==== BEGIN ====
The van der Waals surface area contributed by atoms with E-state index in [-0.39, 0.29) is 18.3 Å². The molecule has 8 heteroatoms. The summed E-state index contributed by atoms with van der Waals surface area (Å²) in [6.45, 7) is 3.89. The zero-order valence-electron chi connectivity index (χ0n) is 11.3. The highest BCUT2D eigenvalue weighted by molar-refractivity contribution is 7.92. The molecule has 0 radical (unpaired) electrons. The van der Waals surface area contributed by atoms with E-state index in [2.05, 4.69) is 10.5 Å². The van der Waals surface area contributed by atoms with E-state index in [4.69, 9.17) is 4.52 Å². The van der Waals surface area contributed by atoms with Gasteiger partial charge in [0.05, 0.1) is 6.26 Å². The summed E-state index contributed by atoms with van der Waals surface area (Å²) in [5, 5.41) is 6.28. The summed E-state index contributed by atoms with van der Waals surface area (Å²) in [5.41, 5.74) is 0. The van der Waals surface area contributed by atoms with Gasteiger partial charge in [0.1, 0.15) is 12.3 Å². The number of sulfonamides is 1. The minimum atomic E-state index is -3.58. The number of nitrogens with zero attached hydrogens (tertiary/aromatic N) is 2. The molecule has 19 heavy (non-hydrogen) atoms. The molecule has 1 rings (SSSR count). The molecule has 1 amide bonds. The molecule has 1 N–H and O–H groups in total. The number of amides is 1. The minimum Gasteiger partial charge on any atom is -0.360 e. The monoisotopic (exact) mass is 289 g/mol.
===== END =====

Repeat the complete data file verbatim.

The van der Waals surface area contributed by atoms with E-state index in [-0.39, 0.29) is 18.3 Å². The molecule has 8 heteroatoms. The summed E-state index contributed by atoms with van der Waals surface area (Å²) in [6.45, 7) is 3.89. The zero-order valence-electron chi connectivity index (χ0n) is 11.3. The highest BCUT2D eigenvalue weighted by molar-refractivity contribution is 7.92. The molecule has 0 radical (unpaired) electrons. The van der Waals surface area contributed by atoms with E-state index in [2.05, 4.69) is 10.5 Å². The van der Waals surface area contributed by atoms with E-state index in [4.69, 9.17) is 4.52 Å². The van der Waals surface area contributed by atoms with Gasteiger partial charge in [0.05, 0.1) is 6.26 Å². The summed E-state index contributed by atoms with van der Waals surface area (Å²) in [5, 5.41) is 6.28. The summed E-state index contributed by atoms with van der Waals surface area (Å²) in [5.41, 5.74) is 0. The van der Waals surface area contributed by atoms with Gasteiger partial charge in [0.1, 0.15) is 12.3 Å². The number of sulfonamides is 1. The minimum atomic E-state index is -3.58. The number of nitrogens with zero attached hydrogens (tertiary/aromatic N) is 2. The molecule has 19 heavy (non-hydrogen) atoms. The molecule has 1 rings (SSSR count). The molecule has 1 amide bonds. The molecule has 1 N–H and O–H groups in total. The number of amides is 1. The minimum Gasteiger partial charge on any atom is -0.360 e. The monoisotopic (exact) mass is 289 g/mol.